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Oncogene. 2002 Jan 24;21(5):731-7.

Implication of p53 in base excision DNA repair: in vivo evidence.

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Indiana University Cancer Center, Department of Microbiology, Indiana University School of Medicine, Indianapolis, Indiana 46202, USA.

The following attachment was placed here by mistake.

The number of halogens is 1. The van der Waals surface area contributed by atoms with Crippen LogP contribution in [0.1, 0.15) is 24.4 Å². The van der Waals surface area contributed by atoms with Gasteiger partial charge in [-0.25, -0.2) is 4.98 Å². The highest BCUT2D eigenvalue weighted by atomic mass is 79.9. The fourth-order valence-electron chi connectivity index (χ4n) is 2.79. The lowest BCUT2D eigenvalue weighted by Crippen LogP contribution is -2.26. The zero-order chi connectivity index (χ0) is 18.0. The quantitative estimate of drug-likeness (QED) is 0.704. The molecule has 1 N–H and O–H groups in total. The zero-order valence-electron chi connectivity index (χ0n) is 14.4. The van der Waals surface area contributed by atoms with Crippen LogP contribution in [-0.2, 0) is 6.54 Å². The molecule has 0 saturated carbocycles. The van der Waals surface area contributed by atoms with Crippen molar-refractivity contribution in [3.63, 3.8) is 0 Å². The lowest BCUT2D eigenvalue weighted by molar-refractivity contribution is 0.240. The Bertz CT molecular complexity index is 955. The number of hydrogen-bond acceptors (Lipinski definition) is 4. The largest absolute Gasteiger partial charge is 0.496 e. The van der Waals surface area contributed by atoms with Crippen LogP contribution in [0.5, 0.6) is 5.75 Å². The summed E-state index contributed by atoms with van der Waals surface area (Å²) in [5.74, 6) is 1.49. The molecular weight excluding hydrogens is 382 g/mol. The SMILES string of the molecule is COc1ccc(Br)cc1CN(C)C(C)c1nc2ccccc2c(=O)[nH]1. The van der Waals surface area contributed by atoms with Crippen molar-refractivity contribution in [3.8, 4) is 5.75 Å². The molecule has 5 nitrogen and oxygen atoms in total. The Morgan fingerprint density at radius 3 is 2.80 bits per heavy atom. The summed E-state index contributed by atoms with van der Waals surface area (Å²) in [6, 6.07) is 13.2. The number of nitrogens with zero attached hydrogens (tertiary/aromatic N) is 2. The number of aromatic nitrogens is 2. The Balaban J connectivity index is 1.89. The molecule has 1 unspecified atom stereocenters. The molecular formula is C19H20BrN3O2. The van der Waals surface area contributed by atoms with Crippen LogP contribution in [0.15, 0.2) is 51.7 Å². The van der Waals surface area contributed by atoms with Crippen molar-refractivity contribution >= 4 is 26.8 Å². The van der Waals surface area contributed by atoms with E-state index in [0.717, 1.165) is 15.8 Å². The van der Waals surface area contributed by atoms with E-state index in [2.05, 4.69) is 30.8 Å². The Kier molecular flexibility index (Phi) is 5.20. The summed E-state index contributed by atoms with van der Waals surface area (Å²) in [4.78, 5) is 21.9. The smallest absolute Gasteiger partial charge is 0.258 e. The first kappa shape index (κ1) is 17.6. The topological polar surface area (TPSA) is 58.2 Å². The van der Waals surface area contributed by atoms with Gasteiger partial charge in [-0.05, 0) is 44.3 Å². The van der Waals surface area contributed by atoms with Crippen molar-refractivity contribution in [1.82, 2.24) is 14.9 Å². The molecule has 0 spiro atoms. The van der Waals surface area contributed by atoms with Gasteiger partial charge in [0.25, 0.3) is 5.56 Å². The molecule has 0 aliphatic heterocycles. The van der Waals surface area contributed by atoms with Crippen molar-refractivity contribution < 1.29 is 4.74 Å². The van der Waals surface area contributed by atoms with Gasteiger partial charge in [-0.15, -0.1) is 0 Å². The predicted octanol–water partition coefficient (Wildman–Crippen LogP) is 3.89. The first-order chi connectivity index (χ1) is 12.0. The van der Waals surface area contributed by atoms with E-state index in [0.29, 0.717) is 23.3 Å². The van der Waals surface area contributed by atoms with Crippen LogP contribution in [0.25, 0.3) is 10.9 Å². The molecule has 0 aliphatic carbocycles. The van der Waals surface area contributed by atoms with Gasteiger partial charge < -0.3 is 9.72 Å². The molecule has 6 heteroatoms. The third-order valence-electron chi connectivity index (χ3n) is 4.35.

The tumor suppressor p53 plays an important role in response to DNA damage, including DNA repair. One DNA repair pathway, nucleotide excision repair (NER), has been well-documented to be regulated by p53. It seemed probable that p53 may affect other DNA repair pathways. We employed matched isogenic pairs of cell lines, wild-type or p53-deficient, to investigate this question using methyl methanesulfonate (MMS), a base-damaging agent. Alkylation damage induced by MMS is repaired exclusively by the base excision repair (BER) pathway. Cells carrying mutant or no p53 genes exhibited slow BER of MMS-induced DNA damage, and exhibited MMS-sensitivity. One contributing factor is the abundance of DNA polymerase beta (beta-pol), an enzyme required for BER, which was almost absent in p53 mutant and p53-null cells. Our findings demonstrate an in vivo requirement for p53 in regulating the base excision repair response, a novel finding of great potential importance in understanding the DNA repair branch of the p53 pathway.

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